There are many reasons to make efforts to behave as good corporate citizen and demonstrate that we can measure our activities and performance, in terms that mean something to our stakeholders. Corporate Social Responsibility (CSR) is all about a company knowing, managing and improving its impact on the economy, the environment and society. Societies want to see that a company is transparent in its communication of its performance, ethical, well managed, and has strong Governance procedures.

Moreover, that it is responsive to the needs and views of its stakeholders, responsible in its actions, attitudes and values, and able to be trusted. This western perception of CSR is however poor positioned in the minds of the citizens in developing countries, like in Cameroon. Companies see this behaviour as “too hard” and just another thing to distract them from (in their eyes) conducting the business of business: making a profit. Thus, they don’t realise that CSR permits them to work more efficiently, while considering economical, social and environmental issues. When applying CSR principles, they could be able to reduce operating costs, increase operational efficiency in terms of productivity and quality and thus, access to capital due to an enhanced brand image and reputation and increase profit and gain new markets.

In this sense, AIESEC has the concern to position CSR in the minds of ambitious enterprises, helping them to be financially sustainable and at the same time, models of good management of resources. In a country like Cameroon, CSR practices would give enterprises to get a better value and revenue for the products and services they offer. Most of their clients are in developed countries which not only want good and safe products, but they also want to know that what they buy was produced in a socially and environmentally responsible way. Furthermore, the more a company shows it is committed to CSR by complying with and going beyond legislation, the more lenient the government and regulators may be with the company.

AIESEC has designed the Corporate Social Responsibility Program for those organizations and students that aim to implement corporative practices based on sustainability.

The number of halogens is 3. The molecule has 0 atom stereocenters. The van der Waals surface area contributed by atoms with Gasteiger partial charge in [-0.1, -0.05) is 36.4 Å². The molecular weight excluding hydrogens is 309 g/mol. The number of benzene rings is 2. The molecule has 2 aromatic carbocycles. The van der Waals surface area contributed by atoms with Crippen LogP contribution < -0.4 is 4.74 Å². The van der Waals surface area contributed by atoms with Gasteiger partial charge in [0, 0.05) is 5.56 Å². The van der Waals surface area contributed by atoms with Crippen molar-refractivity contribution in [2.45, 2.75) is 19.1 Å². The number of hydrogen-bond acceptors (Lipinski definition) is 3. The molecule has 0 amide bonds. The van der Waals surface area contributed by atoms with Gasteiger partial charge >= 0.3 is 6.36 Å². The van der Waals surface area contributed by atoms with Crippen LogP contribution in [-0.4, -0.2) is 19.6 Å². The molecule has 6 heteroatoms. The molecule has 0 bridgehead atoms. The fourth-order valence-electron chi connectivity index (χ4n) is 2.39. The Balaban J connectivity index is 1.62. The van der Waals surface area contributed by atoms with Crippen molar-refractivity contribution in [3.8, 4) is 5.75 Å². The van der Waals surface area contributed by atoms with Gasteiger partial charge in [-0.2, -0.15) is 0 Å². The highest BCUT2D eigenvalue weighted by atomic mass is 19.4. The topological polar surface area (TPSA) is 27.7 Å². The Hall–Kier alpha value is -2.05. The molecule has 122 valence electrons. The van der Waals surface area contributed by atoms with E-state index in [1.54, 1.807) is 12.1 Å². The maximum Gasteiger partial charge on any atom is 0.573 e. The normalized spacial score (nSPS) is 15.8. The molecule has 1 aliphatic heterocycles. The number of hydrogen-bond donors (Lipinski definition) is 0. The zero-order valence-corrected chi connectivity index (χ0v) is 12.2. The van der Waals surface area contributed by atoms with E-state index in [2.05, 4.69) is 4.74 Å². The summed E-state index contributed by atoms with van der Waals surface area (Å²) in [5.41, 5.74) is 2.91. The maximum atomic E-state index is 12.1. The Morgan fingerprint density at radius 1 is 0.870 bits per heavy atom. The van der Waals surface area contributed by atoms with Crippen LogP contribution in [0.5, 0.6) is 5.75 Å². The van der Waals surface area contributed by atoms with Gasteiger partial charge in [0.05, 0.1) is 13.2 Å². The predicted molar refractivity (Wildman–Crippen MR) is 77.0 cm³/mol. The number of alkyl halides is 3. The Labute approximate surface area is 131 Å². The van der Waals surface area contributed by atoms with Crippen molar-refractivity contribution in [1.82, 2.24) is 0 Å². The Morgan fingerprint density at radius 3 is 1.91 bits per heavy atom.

AIESEC in Cameroon | Route Bessengue | B.P. 9747 Douala | Cameroon

www.cm.aiesec.org | e-mail: cameroon@aiesec.net | tel + 237 5273222


CSR Program

PROJECT OBJECTIVES

Sensitize Cameroonian students and organisations about the reasons and benefits of implementing corporate social responsibility practices.

Offer open spaces for discussion and sharing around CSR issues between people from different nationalities and African students of higher and secondary education.

Offer strategies and solutions to Cameroonian companies based on CSR practices. One of these will be the global platform provided by AIESEC, which is based on the Global Exchange Program as tool for personal and professional development.

GENERAL IDEA OF THE PROJECT

The objective of the CSR Program is to create a learning environment for Cameroonian organizations and students in the issues of sustainable development. This by giving foreign students (trainees) the possibility to make a traineeship in a Cameroonian organization, based on sensitization and creation of strategies, implementation and measurement of practices based on corporate responsibility. Cameroonian students will be prepared as well by AIESEC in doing a traineeship abroad in the issue of CSR.

For foreign students that will do their internship in Cameroon tasks during this period will be primarily on:

Sensitization of CSR issue in the stakeholders and community in general, building connection between the nature of the corporate (its product, service, values) and the area they want to contribute to.

Stakeholder communication/ Reporting/ CSR Case Study Development, by monitoring projects and building up communication tools about current endeavours.

Partnership Development, working on developing sustained and collaborative partnerships on sustainability issues with NGOs, other corporates and government.

Internalizing CSR, by internal trainings/ “round-table” events on what is SD & CSR and where/how do we as an organization stand on it. Helping to bring the concept on an individual level as well as to organise communication tools and possibilities for implementation. Risk management.

Creating simple responsible behaviour (ethics) and environmental guidelines to companies’ standpoint and external area of involvement as well as establishing measurables.

Measurement/business, Case Development. Creation and collection of data for a CSR report. Coordinate the application of CSR guidelines to the local business market.

Explore new markets local and internationally based on new CSR based products

During the last week of the traineeship, the trainee will participate with the local committee in the organization of a conference around CSR. Diverse presentations of each one of the organizations that developed CSR practices will be shared and the best ones will be recognized based in defined criteria. Information (importance and benefits) about CSR will be provided through the radio and in Universities and/or business networks.